The Day I Stood in for Ernest Hemingway
An occasional series about local history and old-time Lakewood characters by our neighbor Ken Fischer. This time, Ken tells one on himself instead of some other old-timer. To see more of his stories, click on his name at the end of the article.
About twenty years ago I was privileged to serve as a substitute teacher at my son’s high school. My assignment was an honors English class for two hours in the morning when the instructor needed the day off.
The ten o’clock hour arrived and I surveyed the young scholars to be normal teens full of juice and not totally invested in a two-hour study hall, which was the norm for a substitute assignment. They had been given some work to do for the session but I was a little hesitant; this was an honors English class. I was not equipped to add value to an advanced English class. I noted a percolating sound volume growing uncontrolled in the room. In a voice loud enough to be well heard, I mentioned to the front row of students that I had limited experience as a substitute and I was ill-prepared to discuss Chaucer. The response was eye-rolls. They didn’t want to be babysat by a rank beginner, any more than I wanted to just let the class slide by without them doing their assigned work. The background noise of inattention grew louder.
I needed to get their attention. Raising my voice even more I started out, “Well, it’s true that I haven’t done much substituting…”
A few students as far back as the second row looked toward me.
“… but once I substituted for Ernest Hemingway.”
Attention gained. A deal was fashioned. Should they behave and do what was required for the two-hour span, I would tell the story. I love to tell stories. They would do their work, and give me ten minutes at the end of our time.
Precisely at eleven fifty, books slammed shut and the students eagerly reminded me of the bargain. I was on, to dispel the obvious doubts of the majority of the class.
The story begins… my beloved sister was married in the fall of 1960. She was a nurse at the Mayo Clinic in Minnesota. She and her good husband Dr. John (no, not that one) were expecting their first child in approximately June of 1961.
As the fates allowed, My sister was assigned as the primary care nurse for a patient on site to deal with heart trouble. He was signed into the hospital under an assumed name, but his actual name was: Ernest Hemingway. My beloved sister, my pal since birth, got to know him quite well and delighted in his stories and experiences. He was a man who lived, squeezed the juice out of life and related it to the masses in a singular style. She really liked the duty and he liked her. Everyone did.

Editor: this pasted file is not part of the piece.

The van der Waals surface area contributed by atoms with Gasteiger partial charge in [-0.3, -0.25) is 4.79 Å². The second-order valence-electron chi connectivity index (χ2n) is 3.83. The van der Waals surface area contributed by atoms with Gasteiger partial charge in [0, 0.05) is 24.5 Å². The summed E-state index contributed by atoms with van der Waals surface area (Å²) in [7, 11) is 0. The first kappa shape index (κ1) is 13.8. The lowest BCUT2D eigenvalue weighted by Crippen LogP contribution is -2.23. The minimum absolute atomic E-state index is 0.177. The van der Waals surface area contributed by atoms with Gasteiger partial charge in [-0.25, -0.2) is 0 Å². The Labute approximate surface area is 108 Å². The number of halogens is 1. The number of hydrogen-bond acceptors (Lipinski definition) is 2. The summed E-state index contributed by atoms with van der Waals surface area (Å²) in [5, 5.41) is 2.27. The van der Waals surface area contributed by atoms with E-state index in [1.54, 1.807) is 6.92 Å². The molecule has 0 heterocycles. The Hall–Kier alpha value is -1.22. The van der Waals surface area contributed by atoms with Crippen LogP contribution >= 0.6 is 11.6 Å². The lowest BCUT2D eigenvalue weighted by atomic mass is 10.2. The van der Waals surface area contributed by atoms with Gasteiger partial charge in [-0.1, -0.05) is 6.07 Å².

Not an individual to miss a good opportunity, Dr. John floated a request that “Papa” Hemingway stand up for their first child as godfather. Hemingway gladly agreed. What a family picture that would be!
As the fates allowed, the bass-voiced author would resolve his ”heart” problem in June of 1961. My nephew Robert Spalding was born in July shortly after the author took his own life. Hemingway left his walking stick to Rita, which is among her most prized possessions. I was the designated “substitute” for him at the Baptism and stood tall after his name was crossed out of the record and mine added.
Oh. Sister Rita… Both she and my mother received inscribed copies of three of Hemingway’s foremost works. My mother lent them out and they unsurprisingly disappeared. My sister’s copies were never to leave the house, but her five sons — equally mischievous as the class in front of me — often “substituted” a pirated copy of one of the works with inscriptions describing a night of debauchery with their mother. “Oh, you boys!!!”
Rita was quite surprised by Hemingway‘s death. “He was so alive and full of vitality.” He spoke of adventures past and anticipated those to come. Who knows what demons lurk deep in a man‘s soul.
Ken Fischer holds a Master’s Degree in Education from the University of Iowa and was involved in organizing Iowa’s first Law Enforcement Training Academy. He was on the SWAT Team in the Lakewood Police Department, and retired as a Senior Sergeant. A longtime resident of Southern Gables, he is an experienced woodsman and now runs a firewood business.